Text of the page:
The baseline rotor temperature, θR,n0, can be either specified by the user, or determined from the motor's ambient temperature, a motor's ambient temperature is often a known quantity. Because thermal processes are usually slow, according to some aspects, this ambient temperature is taken as the baseline rotor temperature, θR,n0, during the first several seconds after the motor is energized from a cold state. The baseline rotor time constant, τR,n0, can be obtained from any of the following method 1) user input; 2) τR,0 according to the method described in “Induction Motor Electrical Parameter Estimation” described below. 3) use the averaged rotor time constant produced by the rotor time constant estimation (122) during the first several seconds after the motor is energized and the rotor time constant estimation (122) produces stabilized outputs. This rotor time constant and temperature pair, (τR,n0, θR,n0), provides baseline information for the subsequent calculation of the rotor temperature at time n.

According to some aspects, a comparison of the rotor time constant, τR,n (924) at time n, which is obtained at the same motor load level, with the baseline rotor time constant, τR,n0, at time n0, yields the rotor temperature θR,n, at time n, which is defined in Equation 25.
θR,n=(θR,n0 +k)·τR,n0R,n −k  Equation 25

For example, FIG. 10 illustrates a flowchart (1000) of a rotor temperature calculation. Assuming that the ambient temperature is used as the baseline rotor temperature θR,n0, and that τR,n0 is obtained using the third method outlined above. Each time a new rotor time constant value, τR,n, is calculated from current and voltage measurements along the lines outlined above, it is compared with the baseline value, τR,n0, and the corresponding new rotor temperature, θR,n, is computed using Equation 25 (1006).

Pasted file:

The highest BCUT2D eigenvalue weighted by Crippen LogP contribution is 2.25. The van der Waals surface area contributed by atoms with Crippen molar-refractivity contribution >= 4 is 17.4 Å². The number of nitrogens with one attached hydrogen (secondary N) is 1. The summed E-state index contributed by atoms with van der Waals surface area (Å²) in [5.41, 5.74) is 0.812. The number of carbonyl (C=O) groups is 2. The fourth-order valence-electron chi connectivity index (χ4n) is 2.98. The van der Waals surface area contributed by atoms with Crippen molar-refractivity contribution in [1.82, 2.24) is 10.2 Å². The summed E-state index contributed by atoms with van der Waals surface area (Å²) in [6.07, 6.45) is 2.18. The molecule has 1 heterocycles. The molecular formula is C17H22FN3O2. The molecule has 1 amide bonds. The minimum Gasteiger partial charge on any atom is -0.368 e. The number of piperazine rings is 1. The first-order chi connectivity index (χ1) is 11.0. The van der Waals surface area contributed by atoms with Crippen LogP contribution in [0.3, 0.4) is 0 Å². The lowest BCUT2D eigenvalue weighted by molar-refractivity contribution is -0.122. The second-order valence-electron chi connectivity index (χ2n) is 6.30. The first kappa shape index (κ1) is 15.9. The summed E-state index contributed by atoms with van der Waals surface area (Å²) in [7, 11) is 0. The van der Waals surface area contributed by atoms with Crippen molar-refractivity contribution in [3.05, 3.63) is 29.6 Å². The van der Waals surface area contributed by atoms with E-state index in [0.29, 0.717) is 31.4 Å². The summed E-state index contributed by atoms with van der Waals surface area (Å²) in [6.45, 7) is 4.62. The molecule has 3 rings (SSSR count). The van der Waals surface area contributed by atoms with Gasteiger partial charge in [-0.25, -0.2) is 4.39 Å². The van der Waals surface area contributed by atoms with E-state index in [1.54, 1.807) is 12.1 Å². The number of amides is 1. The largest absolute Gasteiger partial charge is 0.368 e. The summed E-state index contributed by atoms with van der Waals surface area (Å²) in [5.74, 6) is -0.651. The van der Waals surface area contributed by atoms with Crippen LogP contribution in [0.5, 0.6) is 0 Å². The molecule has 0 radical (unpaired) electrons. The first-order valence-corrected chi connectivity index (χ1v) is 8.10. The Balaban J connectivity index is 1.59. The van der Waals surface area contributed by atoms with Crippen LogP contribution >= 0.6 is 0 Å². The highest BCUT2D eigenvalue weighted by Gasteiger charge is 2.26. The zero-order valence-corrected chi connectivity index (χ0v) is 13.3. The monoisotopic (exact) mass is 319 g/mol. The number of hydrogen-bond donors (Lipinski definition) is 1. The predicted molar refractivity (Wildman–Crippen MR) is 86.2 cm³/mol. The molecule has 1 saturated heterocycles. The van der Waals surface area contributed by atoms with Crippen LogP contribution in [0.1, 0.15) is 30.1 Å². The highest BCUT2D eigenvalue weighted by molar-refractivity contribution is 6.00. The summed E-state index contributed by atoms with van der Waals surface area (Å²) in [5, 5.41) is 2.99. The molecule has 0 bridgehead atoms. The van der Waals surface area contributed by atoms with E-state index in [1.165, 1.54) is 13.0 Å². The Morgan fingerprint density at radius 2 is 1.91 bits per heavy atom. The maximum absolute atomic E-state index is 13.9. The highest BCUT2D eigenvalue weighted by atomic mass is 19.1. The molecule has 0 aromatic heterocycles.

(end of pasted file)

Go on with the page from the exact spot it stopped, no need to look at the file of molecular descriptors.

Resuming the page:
FIG. 11A illustrates an exemplary chart 1100 of a dynamic motor's operation (i.e., power and speed) during an experiment using a 20-hp 4-pole induction motor with 40 rotor slots. During the experiment, a dc dynamometer can be used as a load. Additionally, a 5 Hz oscillation can be superimposed on the rated load of the motor to emulate, for example, a reciprocating compressor load. The amplitude of the oscillating load can be set to approximately 5% of the motor's rated load. After about 58 seconds, the oscillating load is disconnected and the motor continues to operate at the rated load until the end of the experiment. The upper plot of FIG. 11A illustrates the instantaneous input power over time (1102) calculated from the motor terminal voltage and current measurements (e.g., 102 and 104), and the lower plot illustrates the instantaneous rotor speed over time (1104), which is estimated from the voltage and current measurements (e.g., 102 and 104) as described above.